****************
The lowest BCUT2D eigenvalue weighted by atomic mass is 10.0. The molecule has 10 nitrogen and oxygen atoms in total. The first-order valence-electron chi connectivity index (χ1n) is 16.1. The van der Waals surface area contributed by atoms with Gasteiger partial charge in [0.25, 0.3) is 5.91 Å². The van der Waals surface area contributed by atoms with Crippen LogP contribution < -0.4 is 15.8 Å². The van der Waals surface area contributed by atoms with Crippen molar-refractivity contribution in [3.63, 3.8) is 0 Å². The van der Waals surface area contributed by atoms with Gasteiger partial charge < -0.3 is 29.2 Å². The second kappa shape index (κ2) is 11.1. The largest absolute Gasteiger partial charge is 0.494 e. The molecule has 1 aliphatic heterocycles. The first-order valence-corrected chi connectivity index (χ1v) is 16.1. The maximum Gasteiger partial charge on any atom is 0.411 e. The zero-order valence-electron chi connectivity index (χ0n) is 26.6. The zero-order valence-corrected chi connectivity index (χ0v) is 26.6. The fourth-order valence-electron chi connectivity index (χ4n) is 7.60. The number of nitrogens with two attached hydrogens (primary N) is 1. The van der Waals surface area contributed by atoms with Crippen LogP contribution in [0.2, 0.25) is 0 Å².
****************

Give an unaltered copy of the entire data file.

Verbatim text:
The lowest BCUT2D eigenvalue weighted by atomic mass is 10.0. The molecule has 10 nitrogen and oxygen atoms in total. The first-order valence-electron chi connectivity index (χ1n) is 16.1. The van der Waals surface area contributed by atoms with Gasteiger partial charge in [0.25, 0.3) is 5.91 Å². The van der Waals surface area contributed by atoms with Crippen LogP contribution < -0.4 is 15.8 Å². The van der Waals surface area contributed by atoms with Crippen molar-refractivity contribution in [3.63, 3.8) is 0 Å². The van der Waals surface area contributed by atoms with Gasteiger partial charge < -0.3 is 29.2 Å². The second kappa shape index (κ2) is 11.1. The largest absolute Gasteiger partial charge is 0.494 e. The molecule has 1 aliphatic heterocycles. The first-order valence-corrected chi connectivity index (χ1v) is 16.1. The maximum Gasteiger partial charge on any atom is 0.411 e. The zero-order valence-electron chi connectivity index (χ0n) is 26.6. The zero-order valence-corrected chi connectivity index (χ0v) is 26.6. The fourth-order valence-electron chi connectivity index (χ4n) is 7.60. The number of nitrogens with two attached hydrogens (primary N) is 1. The van der Waals surface area contributed by atoms with Crippen LogP contribution in [0.2, 0.25) is 0 Å².